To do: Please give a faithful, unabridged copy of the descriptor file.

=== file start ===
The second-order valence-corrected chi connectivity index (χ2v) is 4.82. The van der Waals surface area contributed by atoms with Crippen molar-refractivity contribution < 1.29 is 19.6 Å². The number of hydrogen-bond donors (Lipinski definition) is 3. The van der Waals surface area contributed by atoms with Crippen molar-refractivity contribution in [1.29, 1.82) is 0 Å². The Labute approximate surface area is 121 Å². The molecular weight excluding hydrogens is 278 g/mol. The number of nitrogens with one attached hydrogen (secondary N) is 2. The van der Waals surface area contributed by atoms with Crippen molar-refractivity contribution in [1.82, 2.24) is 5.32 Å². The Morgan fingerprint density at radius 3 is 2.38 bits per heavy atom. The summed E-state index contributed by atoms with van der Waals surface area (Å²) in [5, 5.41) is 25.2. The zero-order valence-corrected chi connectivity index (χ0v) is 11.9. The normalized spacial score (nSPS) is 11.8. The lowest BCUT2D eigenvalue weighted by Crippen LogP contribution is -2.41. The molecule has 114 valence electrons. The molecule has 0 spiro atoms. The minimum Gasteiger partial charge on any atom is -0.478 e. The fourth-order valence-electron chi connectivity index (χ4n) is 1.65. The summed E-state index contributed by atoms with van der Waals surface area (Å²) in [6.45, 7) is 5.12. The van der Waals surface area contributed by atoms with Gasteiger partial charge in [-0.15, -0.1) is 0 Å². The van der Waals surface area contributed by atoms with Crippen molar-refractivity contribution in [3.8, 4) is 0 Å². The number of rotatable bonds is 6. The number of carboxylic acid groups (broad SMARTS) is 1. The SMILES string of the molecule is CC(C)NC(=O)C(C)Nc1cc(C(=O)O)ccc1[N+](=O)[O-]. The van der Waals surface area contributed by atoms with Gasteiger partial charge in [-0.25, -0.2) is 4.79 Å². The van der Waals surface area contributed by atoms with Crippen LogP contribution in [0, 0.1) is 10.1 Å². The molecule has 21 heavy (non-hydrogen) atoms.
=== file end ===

The second-order valence-corrected chi connectivity index (χ2v) is 4.82. The van der Waals surface area contributed by atoms with Crippen molar-refractivity contribution < 1.29 is 19.6 Å². The number of hydrogen-bond donors (Lipinski definition) is 3. The van der Waals surface area contributed by atoms with Crippen molar-refractivity contribution in [1.29, 1.82) is 0 Å². The Labute approximate surface area is 121 Å². The molecular weight excluding hydrogens is 278 g/mol. The number of nitrogens with one attached hydrogen (secondary N) is 2. The van der Waals surface area contributed by atoms with Crippen molar-refractivity contribution in [1.82, 2.24) is 5.32 Å². The Morgan fingerprint density at radius 3 is 2.38 bits per heavy atom. The summed E-state index contributed by atoms with van der Waals surface area (Å²) in [5, 5.41) is 25.2. The zero-order valence-corrected chi connectivity index (χ0v) is 11.9. The normalized spacial score (nSPS) is 11.8. The lowest BCUT2D eigenvalue weighted by Crippen LogP contribution is -2.41. The molecule has 114 valence electrons. The molecule has 0 spiro atoms. The minimum Gasteiger partial charge on any atom is -0.478 e. The fourth-order valence-electron chi connectivity index (χ4n) is 1.65. The summed E-state index contributed by atoms with van der Waals surface area (Å²) in [6.45, 7) is 5.12. The van der Waals surface area contributed by atoms with Gasteiger partial charge in [-0.15, -0.1) is 0 Å². The van der Waals surface area contributed by atoms with Crippen molar-refractivity contribution in [3.8, 4) is 0 Å². The number of rotatable bonds is 6. The number of carboxylic acid groups (broad SMARTS) is 1. The SMILES string of the molecule is CC(C)NC(=O)C(C)Nc1cc(C(=O)O)ccc1[N+](=O)[O-]. The van der Waals surface area contributed by atoms with Gasteiger partial charge in [-0.25, -0.2) is 4.79 Å². The van der Waals surface area contributed by atoms with Crippen LogP contribution in [0, 0.1) is 10.1 Å². The molecule has 21 heavy (non-hydrogen) atoms.